In light of these responses from our students, we wish to make three points about the state of community colleges and their students. First, enrollment is dropping at community colleges nationwide because the pandemic has caused income reduction, job loss, and disruption of daily schedules and responsibilities. It has made life difficult in a variety of new ways for many families and individuals whose lives were already precarious.
To provide one example, we have found that the “digital divide” is no fiction for many community college students. At one of our colleges, the move to remote teaching brought with it the realization that, for many students, there were simply no computers to be had at home—whether desktops, laptops, or tablets. We had to purchase nearly two hundred Chromebooks for immediate use by students—hardware that was barely sufficient to meet the demands of remote teaching and learning.
Second, just as the Great Depression spurred America to take action against chronic poverty and privation, we invite legislators and community leaders to use this moment to address the economic precariousness that affects the academic lives of so many community college students.
Open admissions is one important step higher education has taken to democratize education in America. The next step is to make this promise real for a larger number of students. This will require substantial work: addressing food insecurity, housing insecurity, child care, health insurance, advising needs, precarious employment conditions, racism, economic inequality, and other issues.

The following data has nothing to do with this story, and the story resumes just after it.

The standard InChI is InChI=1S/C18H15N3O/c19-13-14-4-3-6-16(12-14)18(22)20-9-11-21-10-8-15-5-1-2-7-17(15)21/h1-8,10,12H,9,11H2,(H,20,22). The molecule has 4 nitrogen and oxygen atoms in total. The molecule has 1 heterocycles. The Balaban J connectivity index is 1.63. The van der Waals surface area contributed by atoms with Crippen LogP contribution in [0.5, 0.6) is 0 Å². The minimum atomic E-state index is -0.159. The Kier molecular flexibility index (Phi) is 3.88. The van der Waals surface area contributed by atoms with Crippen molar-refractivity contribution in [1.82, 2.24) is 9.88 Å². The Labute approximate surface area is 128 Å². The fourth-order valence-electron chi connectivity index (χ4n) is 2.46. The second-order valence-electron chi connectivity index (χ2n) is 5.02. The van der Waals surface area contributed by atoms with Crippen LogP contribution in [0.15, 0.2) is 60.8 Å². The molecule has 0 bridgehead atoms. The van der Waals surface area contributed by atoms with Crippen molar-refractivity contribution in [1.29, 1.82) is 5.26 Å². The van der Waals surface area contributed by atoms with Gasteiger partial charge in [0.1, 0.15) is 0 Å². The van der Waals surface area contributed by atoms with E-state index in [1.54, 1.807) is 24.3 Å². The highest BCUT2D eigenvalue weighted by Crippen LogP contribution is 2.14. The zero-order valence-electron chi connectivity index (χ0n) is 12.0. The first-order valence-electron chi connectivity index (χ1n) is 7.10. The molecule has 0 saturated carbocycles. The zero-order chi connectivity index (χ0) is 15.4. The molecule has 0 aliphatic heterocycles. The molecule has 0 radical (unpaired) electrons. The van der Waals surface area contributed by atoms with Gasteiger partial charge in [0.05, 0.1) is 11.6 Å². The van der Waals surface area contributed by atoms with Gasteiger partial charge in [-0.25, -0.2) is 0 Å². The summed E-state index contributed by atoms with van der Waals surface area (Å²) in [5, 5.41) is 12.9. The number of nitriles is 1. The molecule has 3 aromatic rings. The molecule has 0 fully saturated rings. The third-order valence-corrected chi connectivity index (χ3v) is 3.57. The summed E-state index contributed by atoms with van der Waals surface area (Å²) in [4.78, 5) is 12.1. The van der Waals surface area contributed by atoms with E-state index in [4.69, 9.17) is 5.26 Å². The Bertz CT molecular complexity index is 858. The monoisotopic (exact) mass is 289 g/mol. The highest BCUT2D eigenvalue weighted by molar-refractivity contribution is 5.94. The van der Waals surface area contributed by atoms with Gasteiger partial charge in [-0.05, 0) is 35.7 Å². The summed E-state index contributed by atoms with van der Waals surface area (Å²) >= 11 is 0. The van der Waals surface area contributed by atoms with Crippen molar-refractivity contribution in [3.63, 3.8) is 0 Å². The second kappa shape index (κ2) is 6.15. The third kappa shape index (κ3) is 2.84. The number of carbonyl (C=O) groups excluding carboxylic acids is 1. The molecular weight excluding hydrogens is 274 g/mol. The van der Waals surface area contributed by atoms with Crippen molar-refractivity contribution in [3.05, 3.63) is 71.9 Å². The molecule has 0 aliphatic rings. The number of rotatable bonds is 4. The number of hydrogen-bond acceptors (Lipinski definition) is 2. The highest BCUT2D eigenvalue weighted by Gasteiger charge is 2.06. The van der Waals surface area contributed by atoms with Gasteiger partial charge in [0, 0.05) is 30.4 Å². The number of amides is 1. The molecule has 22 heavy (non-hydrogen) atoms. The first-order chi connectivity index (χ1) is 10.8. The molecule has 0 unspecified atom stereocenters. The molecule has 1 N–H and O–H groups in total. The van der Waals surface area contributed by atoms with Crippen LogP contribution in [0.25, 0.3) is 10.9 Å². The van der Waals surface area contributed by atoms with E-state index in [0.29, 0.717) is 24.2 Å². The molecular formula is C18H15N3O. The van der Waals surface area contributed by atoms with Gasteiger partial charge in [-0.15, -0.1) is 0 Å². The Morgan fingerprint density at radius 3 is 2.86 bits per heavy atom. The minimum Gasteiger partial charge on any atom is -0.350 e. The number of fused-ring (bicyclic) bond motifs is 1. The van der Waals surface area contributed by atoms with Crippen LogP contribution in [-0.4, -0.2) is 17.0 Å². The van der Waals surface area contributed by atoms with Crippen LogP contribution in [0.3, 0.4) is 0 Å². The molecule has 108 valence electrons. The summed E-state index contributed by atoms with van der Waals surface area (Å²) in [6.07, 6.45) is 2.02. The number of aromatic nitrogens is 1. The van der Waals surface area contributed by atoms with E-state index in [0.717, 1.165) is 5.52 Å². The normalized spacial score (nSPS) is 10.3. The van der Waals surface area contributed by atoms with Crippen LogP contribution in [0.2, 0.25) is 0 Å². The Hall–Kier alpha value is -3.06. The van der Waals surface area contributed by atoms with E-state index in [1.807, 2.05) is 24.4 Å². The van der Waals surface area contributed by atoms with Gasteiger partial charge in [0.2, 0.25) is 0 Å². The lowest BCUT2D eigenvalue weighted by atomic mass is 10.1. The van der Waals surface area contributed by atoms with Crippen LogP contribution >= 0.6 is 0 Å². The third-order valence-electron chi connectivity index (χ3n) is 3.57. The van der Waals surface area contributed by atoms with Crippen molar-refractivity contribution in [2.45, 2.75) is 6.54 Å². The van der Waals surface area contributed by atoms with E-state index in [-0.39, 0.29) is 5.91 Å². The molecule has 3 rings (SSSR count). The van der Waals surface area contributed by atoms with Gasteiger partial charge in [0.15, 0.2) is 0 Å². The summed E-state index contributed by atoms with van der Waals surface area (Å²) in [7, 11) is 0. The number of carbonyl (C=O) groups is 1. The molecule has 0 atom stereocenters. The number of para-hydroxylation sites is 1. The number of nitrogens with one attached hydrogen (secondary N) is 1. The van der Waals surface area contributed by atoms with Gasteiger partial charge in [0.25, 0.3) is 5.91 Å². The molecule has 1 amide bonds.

Academic success in college requires much more than an open door. Given what we know about the great value of college education for individuals, neighborhoods, the nation, and democracy, this is an ideal time to renew our commitment to community colleges and reinvest in these institutions—rather than continue to defund them. When we strengthen community colleges, we build social capital, promote upward mobility and intergenerational mobility, and strengthen our democracy.
Finally, we would like readers to understand that community colleges are social justice institutions—not just convenient, affordable alternatives to four-year colleges. Community colleges are actively engaged in the unglamorous, street-level work of translating American ideals about civil rights, social justice, and equal opportunity into a lived reality for millions of students nationwide.
We urge you to support them.
Patrick Sullivan is professor of English at Manchester Community College in Manchester, Connecticut, and Howard Tinberg is professor of English at Bristol Community College in Fall River, Massachusetts.
It is the policy of NCTE in all publications, including the Literacy & NCTE blog, to provide a forum for the open discussion of ideas concerning the content and the teaching of English and the language arts. Publicity accorded to any particular point of view does not imply endorsement by the Executive Committee, the Board of Directors, the staff, or the membership at large, except in announcements of policy, where such endorsement is clearly specified.